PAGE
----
Kaufman Building Room 131
Greg Howard comes to Dickinson's Environmental Studies Department from the Boston University School of Public Health, where he earned his DSc and MPH degrees in environmental health. Previously, he studied astronomy and physics at Yale and at the University of Wisconsin--Madison. With training in both epidemiology and toxicology, Greg's primary research focus is on understanding how exposures to multiple toxic hazards can act together to cause adverse health effects -- a key concern for communities impacted by pollution. In addition, he has a longstanding interest in the relationship between urban design, transportation, and health, a focus driven in part by decades as a bike commuter. At Dickinson, Greg plans to continue teaching and research in both areas, drawing connections between public health concerns, equity, sustainability, and the environment.
ENST 131 Environmental Science w/Lab
ENST 311 Cities, Environment and Health
Most of the world's population now lives in urban areas. This course will address the impacts and opportunities of cities for both public health and the environment. Particular attention will be given to megacities in the developing world, addressing public health needs, environmental impacts, and possible development paths. We'll consider the consequences of different types of urban design, the history and future of health infrastructure, and the challenges of creating healthy and sustainable cities.
ENST 311 Environment and Society
Margaret Mead famously warned, "we won't have a society if we destroy the environment". This course aims to understand how society is intimately dependent on natural resources, and how human actions alter the environment. The class serves as a gateway for students to gain qualitative skills necessary to analyze social and environmental issues through problem identification, assessment of challenges, solution review, and the formation of an argument based on evidence. These skills will be learned through analysis of the human implications of contemporary environmental challenges including: climate change, hydraulic fracturing, and food justice.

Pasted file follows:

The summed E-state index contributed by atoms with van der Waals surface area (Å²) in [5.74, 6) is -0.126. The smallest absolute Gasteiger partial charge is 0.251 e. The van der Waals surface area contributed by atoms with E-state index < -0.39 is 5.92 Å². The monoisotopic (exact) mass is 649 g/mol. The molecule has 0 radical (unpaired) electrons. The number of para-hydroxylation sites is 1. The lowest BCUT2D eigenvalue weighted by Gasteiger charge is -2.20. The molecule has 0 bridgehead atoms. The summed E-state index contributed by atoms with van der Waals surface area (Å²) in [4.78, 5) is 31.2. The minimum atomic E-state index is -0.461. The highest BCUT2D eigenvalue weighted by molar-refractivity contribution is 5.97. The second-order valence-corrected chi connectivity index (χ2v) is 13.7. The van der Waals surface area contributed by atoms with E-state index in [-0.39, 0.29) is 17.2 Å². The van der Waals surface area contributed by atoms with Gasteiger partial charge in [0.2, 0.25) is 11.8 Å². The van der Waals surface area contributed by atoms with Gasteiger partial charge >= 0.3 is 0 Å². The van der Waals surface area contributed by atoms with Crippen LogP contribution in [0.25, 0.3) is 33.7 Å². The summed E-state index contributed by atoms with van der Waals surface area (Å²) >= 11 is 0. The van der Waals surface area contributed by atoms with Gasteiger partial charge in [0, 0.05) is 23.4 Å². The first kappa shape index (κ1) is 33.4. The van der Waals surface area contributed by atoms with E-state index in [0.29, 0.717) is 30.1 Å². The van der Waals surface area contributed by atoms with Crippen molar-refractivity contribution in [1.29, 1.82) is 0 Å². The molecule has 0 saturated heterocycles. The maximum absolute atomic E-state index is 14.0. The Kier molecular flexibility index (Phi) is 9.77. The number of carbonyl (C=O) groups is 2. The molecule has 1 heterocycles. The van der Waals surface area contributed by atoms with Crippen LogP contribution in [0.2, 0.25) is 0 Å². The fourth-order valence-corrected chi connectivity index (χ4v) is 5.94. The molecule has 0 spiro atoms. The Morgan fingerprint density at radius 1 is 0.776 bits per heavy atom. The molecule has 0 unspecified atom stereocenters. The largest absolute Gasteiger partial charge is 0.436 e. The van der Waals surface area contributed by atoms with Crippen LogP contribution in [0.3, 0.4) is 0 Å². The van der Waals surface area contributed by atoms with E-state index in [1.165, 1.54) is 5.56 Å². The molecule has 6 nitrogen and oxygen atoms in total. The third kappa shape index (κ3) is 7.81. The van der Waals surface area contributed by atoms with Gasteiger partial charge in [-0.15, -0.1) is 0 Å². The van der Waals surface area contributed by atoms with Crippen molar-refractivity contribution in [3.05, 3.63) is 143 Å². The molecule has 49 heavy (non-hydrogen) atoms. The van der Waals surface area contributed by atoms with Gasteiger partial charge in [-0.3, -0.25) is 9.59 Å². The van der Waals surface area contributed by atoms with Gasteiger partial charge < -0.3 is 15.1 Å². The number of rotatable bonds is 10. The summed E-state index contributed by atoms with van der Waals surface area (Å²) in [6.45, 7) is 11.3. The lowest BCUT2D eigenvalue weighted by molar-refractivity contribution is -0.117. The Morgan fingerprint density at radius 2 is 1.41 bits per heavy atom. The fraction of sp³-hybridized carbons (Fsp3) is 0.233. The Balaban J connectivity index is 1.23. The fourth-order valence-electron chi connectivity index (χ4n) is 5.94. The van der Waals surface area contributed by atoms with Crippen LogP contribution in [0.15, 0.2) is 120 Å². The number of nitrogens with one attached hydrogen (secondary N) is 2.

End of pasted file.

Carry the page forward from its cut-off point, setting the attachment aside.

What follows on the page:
ENST 311 Environmental Activism
This course explores how a range of actors engage in activism to contest environmental harm. Through in depth analysis of activism, the opportunities and challenges associated with environmental protest are reviewed. Course material and exercises encourage students to explore how narratives of environmental protest reflect and respond to how people use and experience natural resources, and how cultural norms and expectations provide particular terrains to encourage or discourage environmental activism. Drawing from national and international examples, diverse means and methods of environmental activism are reviewed including: blogs, Geographic Information Systems (GIS), online petitions, litigation, street rallies, and shareholder activism.
ENST 330 Env Disruption & Pol Analysis
This course examines the effect of environmental policies on environmental quality, human health and/or the use of natural resources at local, national and international levels. It considers the ways scientific knowledge, economic incentives and social values merge to determine how environmental problems and solutions are defined, how risks are assessed and how and why decisions are made. The course examines a range of tools, processes and patterns inherent in public policy responses and covers issues ranging from air and water pollution and toxic and solid waste management to energy use, climate change and biodiversity protection. A combination of lectures, case studies, and field trips will be used. Prerequisite: 131 and 132 or 130, or permission of instructor. This course fulfills the WR graduation requirement.
ENST 406 Seminar in Adv Top in Env St
A keystone seminar designed to integrate and apply students' past coursework, internships, and other educational experiences, and to provide a basis for future professional and academic endeavors. The course format varies depending on faculty and student interests, and scholarly concerns in the field. Course components may include developing written and oral presentations, reading and discussing primary literature, and defining and performing individual or group research. Students in this course will be particularly responsible for acquiring and disseminating knowledge. This course is not equivalent to an independent study or independent research course. Prerequisite: Senior standing or permission of the instructor. Normally offered in Spring semester.
INTR 736 Intern - Environmental Studies
Permission of Instructor Required.